FBI tapes expose world of multi-million dollar gambling racket
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The all-night games were held in rarefied settings like a suite at the Plaza Hotel. One pink chip was worth $25,000. Masseuses were on hand to help relieve the tension, while the players were fuelled by food and drinks. And the stakes climbed into the stratosphere, with as much as $2 million on the table to be lost or won.
At one game, in an apartment in a glass condominium tower on Fifth Avenue, as cards fluttered and chips clattered across the table, its organizers suspected that a new player did not belong, though he had arrived with a regular. The two were asked to leave. Turned out the organizers were right: The new player was an undercover FBI agent.
At roughly the same time, some of the people who helped organize the poker games were taking in breathtaking wagers on college and professional sports. One man bet $300,000 on last year's Super Bowl - and lost. Another placed a $1 million wager on another sporting event.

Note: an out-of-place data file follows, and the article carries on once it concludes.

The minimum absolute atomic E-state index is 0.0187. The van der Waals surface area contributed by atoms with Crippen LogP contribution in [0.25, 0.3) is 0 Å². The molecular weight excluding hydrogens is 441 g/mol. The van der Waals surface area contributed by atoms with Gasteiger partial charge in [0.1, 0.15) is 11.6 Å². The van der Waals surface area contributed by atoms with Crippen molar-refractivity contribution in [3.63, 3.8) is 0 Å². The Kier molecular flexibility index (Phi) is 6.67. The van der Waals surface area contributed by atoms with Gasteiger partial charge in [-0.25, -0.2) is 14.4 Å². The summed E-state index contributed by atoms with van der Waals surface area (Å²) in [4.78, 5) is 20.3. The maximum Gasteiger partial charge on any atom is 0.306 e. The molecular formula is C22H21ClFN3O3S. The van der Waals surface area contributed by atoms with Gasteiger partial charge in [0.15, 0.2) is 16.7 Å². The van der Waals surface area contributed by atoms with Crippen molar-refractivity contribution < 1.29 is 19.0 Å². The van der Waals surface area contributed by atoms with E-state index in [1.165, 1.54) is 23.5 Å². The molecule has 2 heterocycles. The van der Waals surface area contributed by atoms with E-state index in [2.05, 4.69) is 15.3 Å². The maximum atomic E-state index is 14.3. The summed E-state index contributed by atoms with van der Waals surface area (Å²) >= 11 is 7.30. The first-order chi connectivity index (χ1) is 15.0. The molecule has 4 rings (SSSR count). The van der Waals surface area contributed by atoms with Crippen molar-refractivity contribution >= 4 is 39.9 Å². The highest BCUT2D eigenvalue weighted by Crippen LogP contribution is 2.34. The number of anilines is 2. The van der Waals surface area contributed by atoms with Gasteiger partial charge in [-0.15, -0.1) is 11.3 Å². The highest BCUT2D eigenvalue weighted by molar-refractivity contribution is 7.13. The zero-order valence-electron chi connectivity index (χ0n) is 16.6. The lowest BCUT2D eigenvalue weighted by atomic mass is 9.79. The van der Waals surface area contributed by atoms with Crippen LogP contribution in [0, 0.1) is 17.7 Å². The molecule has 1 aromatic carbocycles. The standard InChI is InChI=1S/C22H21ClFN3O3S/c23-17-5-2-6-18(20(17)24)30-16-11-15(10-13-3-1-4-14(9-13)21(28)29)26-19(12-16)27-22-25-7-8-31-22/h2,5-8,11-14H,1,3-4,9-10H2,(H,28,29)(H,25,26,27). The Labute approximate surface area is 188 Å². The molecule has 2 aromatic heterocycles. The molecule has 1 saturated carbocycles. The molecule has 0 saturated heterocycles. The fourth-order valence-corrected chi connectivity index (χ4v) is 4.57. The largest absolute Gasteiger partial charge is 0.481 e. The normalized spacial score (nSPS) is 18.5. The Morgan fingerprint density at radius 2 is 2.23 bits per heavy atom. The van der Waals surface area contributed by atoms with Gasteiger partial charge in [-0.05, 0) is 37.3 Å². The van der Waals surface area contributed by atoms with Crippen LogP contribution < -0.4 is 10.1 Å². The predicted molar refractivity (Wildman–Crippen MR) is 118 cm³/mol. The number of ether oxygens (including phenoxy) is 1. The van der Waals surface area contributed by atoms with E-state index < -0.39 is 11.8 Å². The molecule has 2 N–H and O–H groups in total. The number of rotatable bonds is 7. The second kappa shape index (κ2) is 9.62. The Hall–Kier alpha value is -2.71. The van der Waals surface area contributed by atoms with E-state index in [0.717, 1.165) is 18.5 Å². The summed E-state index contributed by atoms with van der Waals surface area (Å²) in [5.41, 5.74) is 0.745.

The description of the poker games and the wagers were among the details found in hundreds of conversations and text messages secretly captured by the Federal Bureau of Investigation, exposing the shadowy and illegal world of high-stakes gambling in New York City.
The recordings, according to court papers, were made over the last two years during an investigation into what federal authorities have characterized as two related multimillion-dollar money-laundering and gambling rings.
One of the gambling operations, which prosecutors say was led in part by the scion of a New York family that has wielded enormous power in the art market, with one of the largest collections of Impressionist and Modernist works in the world, was based in New York and Los Angeles, and served hedge fund titans, real estate magnates, celebrities and athletes.